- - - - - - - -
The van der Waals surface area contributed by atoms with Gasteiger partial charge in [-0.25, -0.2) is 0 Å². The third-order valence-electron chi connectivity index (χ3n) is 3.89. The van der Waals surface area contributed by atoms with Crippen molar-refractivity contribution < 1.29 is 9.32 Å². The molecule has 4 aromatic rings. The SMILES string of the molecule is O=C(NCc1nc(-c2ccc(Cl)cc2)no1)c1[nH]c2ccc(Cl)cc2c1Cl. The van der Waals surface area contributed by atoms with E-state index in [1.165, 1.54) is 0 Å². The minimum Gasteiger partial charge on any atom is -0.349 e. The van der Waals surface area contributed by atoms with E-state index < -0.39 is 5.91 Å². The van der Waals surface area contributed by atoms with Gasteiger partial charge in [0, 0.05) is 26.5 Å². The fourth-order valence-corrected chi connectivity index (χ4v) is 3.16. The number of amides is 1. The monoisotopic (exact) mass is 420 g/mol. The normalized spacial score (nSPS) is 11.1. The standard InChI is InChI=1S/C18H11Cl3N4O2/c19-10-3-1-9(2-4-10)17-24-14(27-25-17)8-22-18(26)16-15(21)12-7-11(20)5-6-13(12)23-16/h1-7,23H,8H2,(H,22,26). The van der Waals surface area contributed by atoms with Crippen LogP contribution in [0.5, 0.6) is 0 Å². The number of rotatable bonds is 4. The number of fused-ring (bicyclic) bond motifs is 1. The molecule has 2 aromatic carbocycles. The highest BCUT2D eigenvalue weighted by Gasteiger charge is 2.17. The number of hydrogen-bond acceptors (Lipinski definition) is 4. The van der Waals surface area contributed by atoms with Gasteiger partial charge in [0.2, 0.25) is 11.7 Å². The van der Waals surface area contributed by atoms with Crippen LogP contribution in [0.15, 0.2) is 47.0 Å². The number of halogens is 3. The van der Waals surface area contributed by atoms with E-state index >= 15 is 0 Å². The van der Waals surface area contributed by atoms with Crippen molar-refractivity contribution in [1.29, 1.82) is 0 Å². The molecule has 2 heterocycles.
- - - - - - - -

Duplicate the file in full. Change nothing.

The van der Waals surface area contributed by atoms with Gasteiger partial charge in [-0.25, -0.2) is 0 Å². The third-order valence-electron chi connectivity index (χ3n) is 3.89. The van der Waals surface area contributed by atoms with Crippen molar-refractivity contribution < 1.29 is 9.32 Å². The molecule has 4 aromatic rings. The SMILES string of the molecule is O=C(NCc1nc(-c2ccc(Cl)cc2)no1)c1[nH]c2ccc(Cl)cc2c1Cl. The van der Waals surface area contributed by atoms with E-state index in [1.165, 1.54) is 0 Å². The minimum Gasteiger partial charge on any atom is -0.349 e. The van der Waals surface area contributed by atoms with E-state index < -0.39 is 5.91 Å². The van der Waals surface area contributed by atoms with Gasteiger partial charge in [0, 0.05) is 26.5 Å². The fourth-order valence-corrected chi connectivity index (χ4v) is 3.16. The number of amides is 1. The monoisotopic (exact) mass is 420 g/mol. The normalized spacial score (nSPS) is 11.1. The standard InChI is InChI=1S/C18H11Cl3N4O2/c19-10-3-1-9(2-4-10)17-24-14(27-25-17)8-22-18(26)16-15(21)12-7-11(20)5-6-13(12)23-16/h1-7,23H,8H2,(H,22,26). The van der Waals surface area contributed by atoms with Crippen LogP contribution in [0.5, 0.6) is 0 Å². The number of rotatable bonds is 4. The number of fused-ring (bicyclic) bond motifs is 1. The molecule has 2 aromatic carbocycles. The highest BCUT2D eigenvalue weighted by Gasteiger charge is 2.17. The number of hydrogen-bond acceptors (Lipinski definition) is 4. The van der Waals surface area contributed by atoms with Gasteiger partial charge in [0.2, 0.25) is 11.7 Å². The van der Waals surface area contributed by atoms with Crippen LogP contribution in [0.15, 0.2) is 47.0 Å². The number of halogens is 3. The van der Waals surface area contributed by atoms with E-state index >= 15 is 0 Å². The van der Waals surface area contributed by atoms with Crippen molar-refractivity contribution in [1.29, 1.82) is 0 Å². The molecule has 2 heterocycles.